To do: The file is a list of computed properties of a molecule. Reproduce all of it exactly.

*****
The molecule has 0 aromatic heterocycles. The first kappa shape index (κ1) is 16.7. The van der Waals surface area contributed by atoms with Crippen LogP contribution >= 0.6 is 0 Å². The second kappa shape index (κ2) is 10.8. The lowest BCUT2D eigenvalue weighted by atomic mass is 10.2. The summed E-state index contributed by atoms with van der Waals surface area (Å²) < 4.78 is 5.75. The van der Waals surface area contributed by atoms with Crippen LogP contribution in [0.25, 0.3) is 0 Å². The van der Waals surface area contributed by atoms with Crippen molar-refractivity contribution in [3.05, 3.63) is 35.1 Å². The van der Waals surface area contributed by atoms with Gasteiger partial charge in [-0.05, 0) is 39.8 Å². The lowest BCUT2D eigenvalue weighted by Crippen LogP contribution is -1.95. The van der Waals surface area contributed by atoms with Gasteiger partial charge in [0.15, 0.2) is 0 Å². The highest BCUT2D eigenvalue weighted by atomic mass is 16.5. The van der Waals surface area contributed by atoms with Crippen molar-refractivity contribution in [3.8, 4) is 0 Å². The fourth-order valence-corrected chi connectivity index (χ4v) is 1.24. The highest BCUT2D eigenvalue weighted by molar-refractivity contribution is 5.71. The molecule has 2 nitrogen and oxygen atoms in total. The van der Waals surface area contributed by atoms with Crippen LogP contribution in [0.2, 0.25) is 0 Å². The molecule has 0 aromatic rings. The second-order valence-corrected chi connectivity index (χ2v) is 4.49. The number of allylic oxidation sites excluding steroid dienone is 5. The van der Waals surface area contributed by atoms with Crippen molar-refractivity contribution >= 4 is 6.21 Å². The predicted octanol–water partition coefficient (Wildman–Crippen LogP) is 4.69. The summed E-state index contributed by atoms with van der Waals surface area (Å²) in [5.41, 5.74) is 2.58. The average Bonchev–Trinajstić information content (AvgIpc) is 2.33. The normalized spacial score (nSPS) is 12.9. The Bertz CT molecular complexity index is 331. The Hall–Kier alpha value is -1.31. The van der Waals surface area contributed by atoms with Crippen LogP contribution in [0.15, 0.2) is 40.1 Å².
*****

The molecule has 0 aromatic heterocycles. The first kappa shape index (κ1) is 16.7. The van der Waals surface area contributed by atoms with Crippen LogP contribution >= 0.6 is 0 Å². The second kappa shape index (κ2) is 10.8. The lowest BCUT2D eigenvalue weighted by atomic mass is 10.2. The summed E-state index contributed by atoms with van der Waals surface area (Å²) < 4.78 is 5.75. The van der Waals surface area contributed by atoms with Crippen LogP contribution in [0.25, 0.3) is 0 Å². The van der Waals surface area contributed by atoms with Crippen molar-refractivity contribution in [3.05, 3.63) is 35.1 Å². The van der Waals surface area contributed by atoms with Gasteiger partial charge in [-0.05, 0) is 39.8 Å². The lowest BCUT2D eigenvalue weighted by Crippen LogP contribution is -1.95. The van der Waals surface area contributed by atoms with Gasteiger partial charge in [0.15, 0.2) is 0 Å². The highest BCUT2D eigenvalue weighted by atomic mass is 16.5. The van der Waals surface area contributed by atoms with Crippen molar-refractivity contribution in [3.8, 4) is 0 Å². The fourth-order valence-corrected chi connectivity index (χ4v) is 1.24. The highest BCUT2D eigenvalue weighted by molar-refractivity contribution is 5.71. The molecule has 2 nitrogen and oxygen atoms in total. The van der Waals surface area contributed by atoms with Crippen LogP contribution in [0.2, 0.25) is 0 Å². The molecule has 0 aromatic rings. The second-order valence-corrected chi connectivity index (χ2v) is 4.49. The number of allylic oxidation sites excluding steroid dienone is 5. The van der Waals surface area contributed by atoms with Crippen molar-refractivity contribution >= 4 is 6.21 Å². The predicted octanol–water partition coefficient (Wildman–Crippen LogP) is 4.69. The summed E-state index contributed by atoms with van der Waals surface area (Å²) in [5.41, 5.74) is 2.58. The average Bonchev–Trinajstić information content (AvgIpc) is 2.33. The normalized spacial score (nSPS) is 12.9. The Bertz CT molecular complexity index is 331. The Hall–Kier alpha value is -1.31. The van der Waals surface area contributed by atoms with Crippen LogP contribution in [0.15, 0.2) is 40.1 Å².